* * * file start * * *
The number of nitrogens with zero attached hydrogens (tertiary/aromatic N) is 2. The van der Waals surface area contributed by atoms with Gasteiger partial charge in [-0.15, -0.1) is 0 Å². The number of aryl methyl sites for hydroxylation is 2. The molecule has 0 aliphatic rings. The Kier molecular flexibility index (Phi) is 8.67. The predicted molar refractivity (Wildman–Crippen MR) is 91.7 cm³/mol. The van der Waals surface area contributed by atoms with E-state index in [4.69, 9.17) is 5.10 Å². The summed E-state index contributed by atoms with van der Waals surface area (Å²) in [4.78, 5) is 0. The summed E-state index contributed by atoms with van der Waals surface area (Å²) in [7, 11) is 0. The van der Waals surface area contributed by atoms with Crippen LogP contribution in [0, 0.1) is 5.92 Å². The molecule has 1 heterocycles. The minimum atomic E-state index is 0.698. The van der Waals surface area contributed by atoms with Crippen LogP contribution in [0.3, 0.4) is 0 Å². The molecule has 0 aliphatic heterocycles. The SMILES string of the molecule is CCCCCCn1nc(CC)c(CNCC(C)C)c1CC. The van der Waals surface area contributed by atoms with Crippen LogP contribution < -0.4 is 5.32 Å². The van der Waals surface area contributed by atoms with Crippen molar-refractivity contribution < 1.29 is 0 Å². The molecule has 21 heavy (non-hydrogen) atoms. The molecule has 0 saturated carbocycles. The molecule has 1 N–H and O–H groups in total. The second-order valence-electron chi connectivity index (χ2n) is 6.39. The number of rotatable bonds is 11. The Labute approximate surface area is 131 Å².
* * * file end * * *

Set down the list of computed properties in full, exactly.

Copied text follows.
The number of nitrogens with zero attached hydrogens (tertiary/aromatic N) is 2. The van der Waals surface area contributed by atoms with Gasteiger partial charge in [-0.15, -0.1) is 0 Å². The number of aryl methyl sites for hydroxylation is 2. The molecule has 0 aliphatic rings. The Kier molecular flexibility index (Phi) is 8.67. The predicted molar refractivity (Wildman–Crippen MR) is 91.7 cm³/mol. The van der Waals surface area contributed by atoms with E-state index in [4.69, 9.17) is 5.10 Å². The summed E-state index contributed by atoms with van der Waals surface area (Å²) in [4.78, 5) is 0. The summed E-state index contributed by atoms with van der Waals surface area (Å²) in [7, 11) is 0. The van der Waals surface area contributed by atoms with Crippen LogP contribution in [0, 0.1) is 5.92 Å². The molecule has 1 heterocycles. The minimum atomic E-state index is 0.698. The van der Waals surface area contributed by atoms with Crippen LogP contribution in [0.3, 0.4) is 0 Å². The molecule has 0 aliphatic heterocycles. The SMILES string of the molecule is CCCCCCn1nc(CC)c(CNCC(C)C)c1CC. The van der Waals surface area contributed by atoms with Crippen LogP contribution < -0.4 is 5.32 Å². The van der Waals surface area contributed by atoms with Crippen molar-refractivity contribution < 1.29 is 0 Å². The molecule has 21 heavy (non-hydrogen) atoms. The molecule has 0 saturated carbocycles. The molecule has 1 N–H and O–H groups in total. The second-order valence-electron chi connectivity index (χ2n) is 6.39. The number of rotatable bonds is 11. The Labute approximate surface area is 131 Å².